We also looked at the Quadratus Lumborum or the back abdominals. This muscle is enveloped by the thoracoumbar fascia and runs in an anterior to posterior direction, from the 12rib and T-processes of the lumbar spine to the iliac crest. This muscle is lengthened and shorted at the same time, with movement in different planes. This again is an example of econcentric contractions.

Breathing and nutrition has been introduced this week. The body is very asymmetrical but in the end balances itself out e.g. the liver under the right lung makes the diaphragm bigger on this side. The left side of the chest cavity has the heart. There are two lobes on the left lung and three on the right. We will look at how these asymmetries will influence breathing later in the series.

Nutrition is highly contentious and there is not one way which is right for everyone. There is a book called the Diabetes Diet and introduces the concept of controlled carbohydrate diets. It appears carbohydrates need to be controlled if we want to keep blood sugars level and maintain or lose weight. Interesting theories to test.

There were webcasts on basketball matrices and cricket biomechanics. It is getting interesting with a variety of sports now being discussed.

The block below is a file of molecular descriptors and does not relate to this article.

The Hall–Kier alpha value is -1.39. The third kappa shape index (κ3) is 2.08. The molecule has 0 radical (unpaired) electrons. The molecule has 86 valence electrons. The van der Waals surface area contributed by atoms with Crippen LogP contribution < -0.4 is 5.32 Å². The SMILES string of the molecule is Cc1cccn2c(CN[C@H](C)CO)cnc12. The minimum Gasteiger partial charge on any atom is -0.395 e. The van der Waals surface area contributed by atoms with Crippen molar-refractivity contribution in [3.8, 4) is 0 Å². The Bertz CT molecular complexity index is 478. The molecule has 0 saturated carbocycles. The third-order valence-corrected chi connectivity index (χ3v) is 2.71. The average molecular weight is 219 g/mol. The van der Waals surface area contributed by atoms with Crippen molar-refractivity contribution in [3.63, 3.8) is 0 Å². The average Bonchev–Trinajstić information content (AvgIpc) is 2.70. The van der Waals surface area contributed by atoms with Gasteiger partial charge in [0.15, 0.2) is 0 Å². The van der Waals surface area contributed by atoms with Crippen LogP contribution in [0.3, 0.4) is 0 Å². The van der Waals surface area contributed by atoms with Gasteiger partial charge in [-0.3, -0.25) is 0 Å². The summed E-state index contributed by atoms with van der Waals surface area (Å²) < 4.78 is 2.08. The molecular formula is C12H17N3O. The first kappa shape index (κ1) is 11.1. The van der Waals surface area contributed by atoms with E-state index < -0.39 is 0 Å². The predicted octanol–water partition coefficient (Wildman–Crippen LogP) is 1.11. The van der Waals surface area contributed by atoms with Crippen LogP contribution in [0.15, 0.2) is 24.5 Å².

Another great week of information

GIFT: week 32 Hip, Running, Shoulder, FMR and Econcentrics

This week had a significant amount of new information mixed with relearning past information. The focus was on the Latissimus Dorsi accompanying webcasts on the hip, running, shoulder, FMR and econcentrics.

The Latissimus Dorsi is attached to the pelvis, trunk, scapula and humerus. The motion influencing all these areas has been termed peltrunkularus. Multiple attachments allows the Lat. to work econcentrically in the load and explode phases of motion. We assessed how foot, knee, pelvis and hand drivers can move or preposition the Lat to work econcetrically and where this was felt in the body. Remember the stretch can be felt in different places for everyone.